cooper hewitt reflective

The Cooper Hewitt was an excellent museum to visit. Their technology was highly cutting-edge. A great example of this was the pens that were used to interact with various collections, such as the Fragile Beasts collection on the second floor. The tablets in the middle of the exhibit were able to interact with exhibits that you passed, and provide information for each other them alone with allowing you to even design your own furniture pieces such as coffee tables and chairs. Things like this are truly innovative for a museum.

 The Fragile Beasts collection was easily my favorite within the entire museum. It was truly captivating how intricate each piece was. It was also really amazing how elements of plant life and animals come together to become one fluid amalgamation of design that is highly detailed. The pieces within this collection are engravings on paper that were mostly done within the 15th through 17th century.

Another exhibit that really struck me was the By the People: Designing a Better America exhibit on the 3rd floor. This collection was dedicated to showing off design in a pragmatic atmosphere; where pieces can be used to help the people of America everywhere, with an emphasis on positive change on impoverished communities. It was truly great to see an exhibit such as this, especially at a museum that is in such close proximity to Harlem and other poorer ares of New York. One piece that I really enjoyed in particular was the ‘Farm Hack Tool’ which is this bicycle fitted with mechanisms on it to essentially make it a man-powered tractor. This is truly innovating because it can provide the use of a tractor without the price of one, or the price of oil for it.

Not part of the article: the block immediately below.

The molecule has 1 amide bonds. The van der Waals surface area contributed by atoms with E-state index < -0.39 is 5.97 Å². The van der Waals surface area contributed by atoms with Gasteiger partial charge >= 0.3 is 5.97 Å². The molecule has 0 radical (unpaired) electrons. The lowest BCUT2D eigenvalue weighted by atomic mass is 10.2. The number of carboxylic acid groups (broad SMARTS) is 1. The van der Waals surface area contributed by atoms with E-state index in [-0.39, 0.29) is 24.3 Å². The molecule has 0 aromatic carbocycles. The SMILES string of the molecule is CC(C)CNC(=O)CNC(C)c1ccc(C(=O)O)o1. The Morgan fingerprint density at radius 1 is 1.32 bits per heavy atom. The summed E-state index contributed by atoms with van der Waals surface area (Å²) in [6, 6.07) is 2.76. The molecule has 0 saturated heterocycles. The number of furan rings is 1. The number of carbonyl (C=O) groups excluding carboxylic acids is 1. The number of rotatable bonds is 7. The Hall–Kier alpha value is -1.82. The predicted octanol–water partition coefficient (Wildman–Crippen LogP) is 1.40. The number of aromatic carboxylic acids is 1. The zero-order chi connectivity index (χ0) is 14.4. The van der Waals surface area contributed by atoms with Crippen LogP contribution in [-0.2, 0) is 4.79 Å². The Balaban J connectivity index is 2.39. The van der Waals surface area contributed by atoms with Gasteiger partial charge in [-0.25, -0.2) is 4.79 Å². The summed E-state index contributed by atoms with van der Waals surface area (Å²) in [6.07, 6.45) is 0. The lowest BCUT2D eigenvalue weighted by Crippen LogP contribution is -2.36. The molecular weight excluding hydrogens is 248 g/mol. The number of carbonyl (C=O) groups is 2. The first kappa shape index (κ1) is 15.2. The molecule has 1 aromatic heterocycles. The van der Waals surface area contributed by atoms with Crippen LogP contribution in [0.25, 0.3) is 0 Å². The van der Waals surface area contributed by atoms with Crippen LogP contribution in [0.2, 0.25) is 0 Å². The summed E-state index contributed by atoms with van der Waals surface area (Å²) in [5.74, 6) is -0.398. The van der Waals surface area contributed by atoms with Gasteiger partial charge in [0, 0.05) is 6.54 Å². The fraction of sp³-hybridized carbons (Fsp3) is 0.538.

Lastly, I really enjoyed the Eungie skirt from the Scraps, Fashion, Textiles and Creative Reuse exhibit. It showed off a multitude of clothes and bags that are completely made from reused and repurposed fabric and textiles. It is a truly great concept that could be the future of clothing in a post-industrial world in which so much waste is caused in clothing manufacturing. The Eungie skirt, in my opinion, is really interesting because it reminds me a lot of a quilt, except in this case, it’s wearable!

I anticipate visiting again and look forward to seeing what other pieces the Cooper Hewitt will have in the near future.

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